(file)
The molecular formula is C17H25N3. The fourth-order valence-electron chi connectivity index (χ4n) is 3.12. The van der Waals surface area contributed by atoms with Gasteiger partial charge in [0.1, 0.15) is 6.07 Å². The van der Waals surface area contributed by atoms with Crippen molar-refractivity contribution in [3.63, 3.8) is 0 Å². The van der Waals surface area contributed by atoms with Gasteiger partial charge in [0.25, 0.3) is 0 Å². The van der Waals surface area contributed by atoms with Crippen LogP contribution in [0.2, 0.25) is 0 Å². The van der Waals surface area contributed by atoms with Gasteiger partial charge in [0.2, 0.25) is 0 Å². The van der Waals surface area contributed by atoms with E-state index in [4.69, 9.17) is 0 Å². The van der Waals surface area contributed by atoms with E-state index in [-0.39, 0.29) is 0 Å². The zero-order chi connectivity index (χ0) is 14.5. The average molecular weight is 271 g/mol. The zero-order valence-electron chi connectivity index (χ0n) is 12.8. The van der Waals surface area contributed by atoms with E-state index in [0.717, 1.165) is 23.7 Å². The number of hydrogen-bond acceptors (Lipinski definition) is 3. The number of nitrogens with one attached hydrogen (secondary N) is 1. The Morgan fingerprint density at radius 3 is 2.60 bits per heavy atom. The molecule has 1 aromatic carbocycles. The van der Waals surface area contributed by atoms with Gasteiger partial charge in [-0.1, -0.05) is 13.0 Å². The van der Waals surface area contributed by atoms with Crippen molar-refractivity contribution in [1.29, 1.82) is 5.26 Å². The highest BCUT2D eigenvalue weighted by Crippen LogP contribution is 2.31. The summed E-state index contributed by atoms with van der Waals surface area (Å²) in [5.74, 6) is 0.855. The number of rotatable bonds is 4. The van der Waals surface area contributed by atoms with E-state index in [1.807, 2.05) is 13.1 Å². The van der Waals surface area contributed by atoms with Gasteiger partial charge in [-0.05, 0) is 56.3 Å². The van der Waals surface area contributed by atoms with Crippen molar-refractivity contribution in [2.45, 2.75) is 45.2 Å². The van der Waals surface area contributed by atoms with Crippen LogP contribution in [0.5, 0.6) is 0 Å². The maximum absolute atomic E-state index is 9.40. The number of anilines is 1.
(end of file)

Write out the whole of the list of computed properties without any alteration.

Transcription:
The molecular formula is C17H25N3. The fourth-order valence-electron chi connectivity index (χ4n) is 3.12. The van der Waals surface area contributed by atoms with Gasteiger partial charge in [0.1, 0.15) is 6.07 Å². The van der Waals surface area contributed by atoms with Crippen molar-refractivity contribution in [3.63, 3.8) is 0 Å². The van der Waals surface area contributed by atoms with Gasteiger partial charge in [0.25, 0.3) is 0 Å². The van der Waals surface area contributed by atoms with Crippen LogP contribution in [0.2, 0.25) is 0 Å². The van der Waals surface area contributed by atoms with Gasteiger partial charge in [0.2, 0.25) is 0 Å². The van der Waals surface area contributed by atoms with E-state index in [4.69, 9.17) is 0 Å². The van der Waals surface area contributed by atoms with E-state index in [-0.39, 0.29) is 0 Å². The zero-order chi connectivity index (χ0) is 14.5. The average molecular weight is 271 g/mol. The zero-order valence-electron chi connectivity index (χ0n) is 12.8. The van der Waals surface area contributed by atoms with E-state index in [0.717, 1.165) is 23.7 Å². The number of hydrogen-bond acceptors (Lipinski definition) is 3. The number of nitrogens with one attached hydrogen (secondary N) is 1. The Morgan fingerprint density at radius 3 is 2.60 bits per heavy atom. The molecule has 1 aromatic carbocycles. The van der Waals surface area contributed by atoms with Gasteiger partial charge in [-0.1, -0.05) is 13.0 Å². The van der Waals surface area contributed by atoms with Crippen molar-refractivity contribution in [1.29, 1.82) is 5.26 Å². The highest BCUT2D eigenvalue weighted by Crippen LogP contribution is 2.31. The summed E-state index contributed by atoms with van der Waals surface area (Å²) in [5.74, 6) is 0.855. The number of rotatable bonds is 4. The van der Waals surface area contributed by atoms with E-state index in [1.807, 2.05) is 13.1 Å². The van der Waals surface area contributed by atoms with Gasteiger partial charge in [-0.05, 0) is 56.3 Å². The van der Waals surface area contributed by atoms with Crippen molar-refractivity contribution in [2.45, 2.75) is 45.2 Å². The van der Waals surface area contributed by atoms with Crippen LogP contribution in [0.5, 0.6) is 0 Å². The maximum absolute atomic E-state index is 9.40. The number of anilines is 1.